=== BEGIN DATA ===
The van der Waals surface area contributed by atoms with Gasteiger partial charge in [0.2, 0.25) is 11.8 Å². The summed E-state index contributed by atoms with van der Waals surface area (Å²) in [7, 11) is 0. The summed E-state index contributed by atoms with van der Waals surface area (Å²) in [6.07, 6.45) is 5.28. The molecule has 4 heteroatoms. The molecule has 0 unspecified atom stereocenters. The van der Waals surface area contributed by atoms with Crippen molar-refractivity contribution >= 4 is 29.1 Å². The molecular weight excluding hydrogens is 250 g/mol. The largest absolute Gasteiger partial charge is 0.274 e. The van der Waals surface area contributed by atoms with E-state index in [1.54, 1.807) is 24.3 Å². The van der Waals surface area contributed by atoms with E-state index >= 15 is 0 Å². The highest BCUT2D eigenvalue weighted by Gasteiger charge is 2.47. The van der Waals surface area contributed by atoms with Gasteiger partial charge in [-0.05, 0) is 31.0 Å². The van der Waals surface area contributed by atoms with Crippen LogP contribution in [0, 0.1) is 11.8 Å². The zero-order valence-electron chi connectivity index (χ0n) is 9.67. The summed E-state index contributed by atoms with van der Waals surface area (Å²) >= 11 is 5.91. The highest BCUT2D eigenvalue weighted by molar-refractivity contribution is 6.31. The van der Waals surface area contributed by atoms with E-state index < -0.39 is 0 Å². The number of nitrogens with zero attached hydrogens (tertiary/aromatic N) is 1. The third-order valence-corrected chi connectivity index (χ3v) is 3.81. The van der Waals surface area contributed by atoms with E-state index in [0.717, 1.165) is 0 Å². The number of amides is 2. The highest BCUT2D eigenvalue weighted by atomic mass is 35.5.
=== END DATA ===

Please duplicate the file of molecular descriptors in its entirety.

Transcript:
The van der Waals surface area contributed by atoms with Gasteiger partial charge in [0.2, 0.25) is 11.8 Å². The summed E-state index contributed by atoms with van der Waals surface area (Å²) in [7, 11) is 0. The summed E-state index contributed by atoms with van der Waals surface area (Å²) in [6.07, 6.45) is 5.28. The molecule has 4 heteroatoms. The molecule has 0 unspecified atom stereocenters. The van der Waals surface area contributed by atoms with Crippen molar-refractivity contribution >= 4 is 29.1 Å². The molecular weight excluding hydrogens is 250 g/mol. The largest absolute Gasteiger partial charge is 0.274 e. The van der Waals surface area contributed by atoms with E-state index in [1.54, 1.807) is 24.3 Å². The van der Waals surface area contributed by atoms with E-state index >= 15 is 0 Å². The highest BCUT2D eigenvalue weighted by Gasteiger charge is 2.47. The van der Waals surface area contributed by atoms with Gasteiger partial charge in [-0.05, 0) is 31.0 Å². The van der Waals surface area contributed by atoms with Crippen LogP contribution in [0, 0.1) is 11.8 Å². The zero-order valence-electron chi connectivity index (χ0n) is 9.67. The summed E-state index contributed by atoms with van der Waals surface area (Å²) >= 11 is 5.91. The highest BCUT2D eigenvalue weighted by molar-refractivity contribution is 6.31. The van der Waals surface area contributed by atoms with E-state index < -0.39 is 0 Å². The number of nitrogens with zero attached hydrogens (tertiary/aromatic N) is 1. The third-order valence-corrected chi connectivity index (χ3v) is 3.81. The van der Waals surface area contributed by atoms with E-state index in [0.717, 1.165) is 0 Å². The number of amides is 2. The highest BCUT2D eigenvalue weighted by atomic mass is 35.5.